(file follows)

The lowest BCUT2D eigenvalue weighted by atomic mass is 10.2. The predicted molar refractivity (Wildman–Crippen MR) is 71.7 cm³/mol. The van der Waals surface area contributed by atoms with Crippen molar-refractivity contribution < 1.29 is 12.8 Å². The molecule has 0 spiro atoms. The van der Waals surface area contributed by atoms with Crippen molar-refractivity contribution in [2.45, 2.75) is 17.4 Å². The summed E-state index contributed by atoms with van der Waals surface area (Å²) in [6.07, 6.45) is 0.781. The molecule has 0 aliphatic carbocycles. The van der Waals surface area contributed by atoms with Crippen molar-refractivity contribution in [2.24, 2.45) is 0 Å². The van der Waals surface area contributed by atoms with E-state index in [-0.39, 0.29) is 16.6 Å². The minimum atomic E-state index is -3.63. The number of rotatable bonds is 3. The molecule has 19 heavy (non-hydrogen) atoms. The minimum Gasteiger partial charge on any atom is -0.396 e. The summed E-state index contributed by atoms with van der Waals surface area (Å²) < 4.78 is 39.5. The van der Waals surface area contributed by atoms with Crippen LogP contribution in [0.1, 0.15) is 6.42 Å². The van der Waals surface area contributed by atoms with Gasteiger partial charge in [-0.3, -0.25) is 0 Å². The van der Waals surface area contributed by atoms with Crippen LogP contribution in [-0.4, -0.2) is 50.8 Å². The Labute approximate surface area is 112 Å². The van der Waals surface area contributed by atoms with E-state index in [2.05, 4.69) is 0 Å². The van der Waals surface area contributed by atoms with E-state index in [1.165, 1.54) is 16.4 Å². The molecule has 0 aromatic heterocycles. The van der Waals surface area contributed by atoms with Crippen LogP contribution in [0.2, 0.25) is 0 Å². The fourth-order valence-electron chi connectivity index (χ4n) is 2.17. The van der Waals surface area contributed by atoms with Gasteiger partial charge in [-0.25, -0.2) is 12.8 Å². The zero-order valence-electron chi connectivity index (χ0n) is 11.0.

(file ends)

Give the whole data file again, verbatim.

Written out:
The lowest BCUT2D eigenvalue weighted by atomic mass is 10.2. The predicted molar refractivity (Wildman–Crippen MR) is 71.7 cm³/mol. The van der Waals surface area contributed by atoms with Crippen molar-refractivity contribution < 1.29 is 12.8 Å². The molecule has 0 spiro atoms. The van der Waals surface area contributed by atoms with Crippen molar-refractivity contribution in [2.45, 2.75) is 17.4 Å². The summed E-state index contributed by atoms with van der Waals surface area (Å²) in [6.07, 6.45) is 0.781. The molecule has 0 aliphatic carbocycles. The van der Waals surface area contributed by atoms with Crippen molar-refractivity contribution in [2.24, 2.45) is 0 Å². The van der Waals surface area contributed by atoms with E-state index in [-0.39, 0.29) is 16.6 Å². The minimum atomic E-state index is -3.63. The number of rotatable bonds is 3. The molecule has 19 heavy (non-hydrogen) atoms. The minimum Gasteiger partial charge on any atom is -0.396 e. The summed E-state index contributed by atoms with van der Waals surface area (Å²) < 4.78 is 39.5. The van der Waals surface area contributed by atoms with Crippen LogP contribution in [0.1, 0.15) is 6.42 Å². The van der Waals surface area contributed by atoms with Gasteiger partial charge in [-0.3, -0.25) is 0 Å². The van der Waals surface area contributed by atoms with Crippen LogP contribution in [-0.4, -0.2) is 50.8 Å². The Labute approximate surface area is 112 Å². The van der Waals surface area contributed by atoms with E-state index in [2.05, 4.69) is 0 Å². The van der Waals surface area contributed by atoms with E-state index in [1.165, 1.54) is 16.4 Å². The molecule has 0 aromatic heterocycles. The van der Waals surface area contributed by atoms with Crippen LogP contribution in [0.2, 0.25) is 0 Å². The fourth-order valence-electron chi connectivity index (χ4n) is 2.17. The van der Waals surface area contributed by atoms with Gasteiger partial charge in [-0.25, -0.2) is 12.8 Å². The zero-order valence-electron chi connectivity index (χ0n) is 11.0.